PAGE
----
A trade between the San Antonio Spurs and Chicago Bulls surrounding seven-time All-Star LaMarcus Aldridge could be mutually beneficial.
Despite drafting the seven-time All-Star second overall in the 2006 NBA Draft, LaMarcus Aldridge never played a game for the Chicago Bulls. In a deal that looks foolish in hindsight, Chicago moved the future-star for a pick, high-flyer Tyrus Thomas and Viktor Khryapa, who played just 143 NBA games across four seasons.
Now at the tail end of his career, 34-year-old Aldridge could be on the trade block as the San Antonio Spurs scrap their way through a rigid Western Conference with the hope of breaking the NBA record for consecutive playoff appearances.
San Antonio is playing better as of late, winning four of their last five games and six of their last nine, but nothing is guaranteed and first-year general manager Brian Wright could have seen all he needs to hit the reset button on this roster.
Enter Chicago: a feisty, young 10th seed just three games behind the Brooklyn Nets for an Eastern Conference playoff spot. Potential All-Star Zach LaVine is playing the best basketball of his life without much help to surround him. If the Bulls want to go all-in on LaVine and a playoff run, calling San Antonio to acquire some veteran talent could help shift their dynamic and surge a playoff push.
As discussed by Andrew Miller of Pippen Ain’t Easy, moving Aldridge back to the team that drafted him could right some of the organization’s wrongs and aid Chicago, the city that hosts the 2020 All-Star Weekend, in making some noise and scrap into the postseason.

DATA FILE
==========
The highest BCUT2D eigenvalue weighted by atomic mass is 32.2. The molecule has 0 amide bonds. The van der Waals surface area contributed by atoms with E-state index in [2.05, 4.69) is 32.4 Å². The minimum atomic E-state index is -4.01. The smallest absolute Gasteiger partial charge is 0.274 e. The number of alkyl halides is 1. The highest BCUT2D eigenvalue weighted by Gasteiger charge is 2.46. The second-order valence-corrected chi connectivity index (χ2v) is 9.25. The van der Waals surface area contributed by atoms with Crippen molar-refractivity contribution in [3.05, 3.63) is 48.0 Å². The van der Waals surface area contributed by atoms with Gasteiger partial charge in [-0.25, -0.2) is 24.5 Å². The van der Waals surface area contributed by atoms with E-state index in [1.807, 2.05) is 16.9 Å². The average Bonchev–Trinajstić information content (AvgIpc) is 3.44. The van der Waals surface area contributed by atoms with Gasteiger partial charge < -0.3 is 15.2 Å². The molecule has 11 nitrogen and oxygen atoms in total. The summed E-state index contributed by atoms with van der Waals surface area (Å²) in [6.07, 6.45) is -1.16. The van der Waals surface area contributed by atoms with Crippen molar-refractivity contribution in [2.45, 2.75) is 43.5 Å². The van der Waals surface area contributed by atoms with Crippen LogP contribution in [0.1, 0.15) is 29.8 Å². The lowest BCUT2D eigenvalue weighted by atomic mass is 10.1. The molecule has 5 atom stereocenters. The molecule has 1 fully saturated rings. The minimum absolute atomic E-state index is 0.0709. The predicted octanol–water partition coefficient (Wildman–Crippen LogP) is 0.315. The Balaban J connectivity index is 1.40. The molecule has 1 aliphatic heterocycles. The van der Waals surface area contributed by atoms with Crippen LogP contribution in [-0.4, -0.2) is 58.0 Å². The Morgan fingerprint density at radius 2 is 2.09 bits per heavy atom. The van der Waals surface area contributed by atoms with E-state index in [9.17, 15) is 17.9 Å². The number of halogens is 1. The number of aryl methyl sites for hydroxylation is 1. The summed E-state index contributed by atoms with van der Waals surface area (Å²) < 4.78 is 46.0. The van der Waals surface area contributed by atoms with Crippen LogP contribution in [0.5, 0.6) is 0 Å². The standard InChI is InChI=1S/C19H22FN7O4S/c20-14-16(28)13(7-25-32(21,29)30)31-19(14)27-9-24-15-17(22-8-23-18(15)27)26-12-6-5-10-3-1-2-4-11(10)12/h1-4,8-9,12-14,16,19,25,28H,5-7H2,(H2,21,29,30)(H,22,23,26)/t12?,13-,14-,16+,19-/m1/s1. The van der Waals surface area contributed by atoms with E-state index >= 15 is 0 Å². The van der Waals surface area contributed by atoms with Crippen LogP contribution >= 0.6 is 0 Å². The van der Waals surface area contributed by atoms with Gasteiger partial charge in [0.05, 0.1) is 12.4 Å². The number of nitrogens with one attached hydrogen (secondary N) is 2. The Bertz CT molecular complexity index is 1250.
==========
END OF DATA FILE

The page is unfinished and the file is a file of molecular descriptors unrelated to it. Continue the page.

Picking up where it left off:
Next: Motivation for trading Aldridge to Chicago
Motivation for trading Aldridge to Chicago
Now in his fifth season as a Spur, Aldridge has been a point of contention amongst the fanbase for quite some time. For many, he’s the figurehead of stability for an organization that needed it during the retirement of the illustrious Big Three, as well as the untimely departure of two-time champion Kawhi Leonard.
Aldridge has seen the Spurs at their best and leveled them at their worst in his five years donning silver and black, but has never been able to get them over the hump despite his constant presence as a mid-range menace and stout interior presence.
There’s also nothing to suggest that Aldridge can be the catalyst for a team seeking a championship, as the Spurs’ organization is known to do. He’s a great veteran to have around young players because he leads by example and by all accounts is the epitome of professionalism.
But he’s simply never been a championship-level talent, and for the Spurs to take that next step in the pursuit of a sixth NBA title, they may need to work from the ground up with young players to establish a new identity of Spurs basketball rooted in homegrown talent for coaches Gregg Popovich, Tim Duncan and Becky Hammon to groom in their ideology.
This is what makes the Bulls an ideal trade candidate—their best trade chips are impressionable players that fit into the landscape of the contemporary NBA. They’ve seen what it’s like to play for struggling organizations and would land a tremendous opportunity when joining an elite franchise like San Antonio’s.
It’s nothing personal against Aldridge – most fans would send warm wishes and lots of love to the veteran big man’s way if he were shipped off. However, his departure would be a casualty of the Spurs’ inability to compete for a championship with him as their best, or second-best player, depending on what you think of DeMar DeRozan.
Next: Crafting a deal that benefits both parties
Crafting a deal that benefits both parties
Credit to Miller, who I mentioned in the first slide, for creating a strong baseline for the following suggestion. Of his three suggestions, the trade that I felt made the most sense for both parties was a swap of LaMarcus Aldridge, DeMarre Carroll and a first-round pick for Lauri Markkanen, Otto Porter Jr. and Kris Dunn.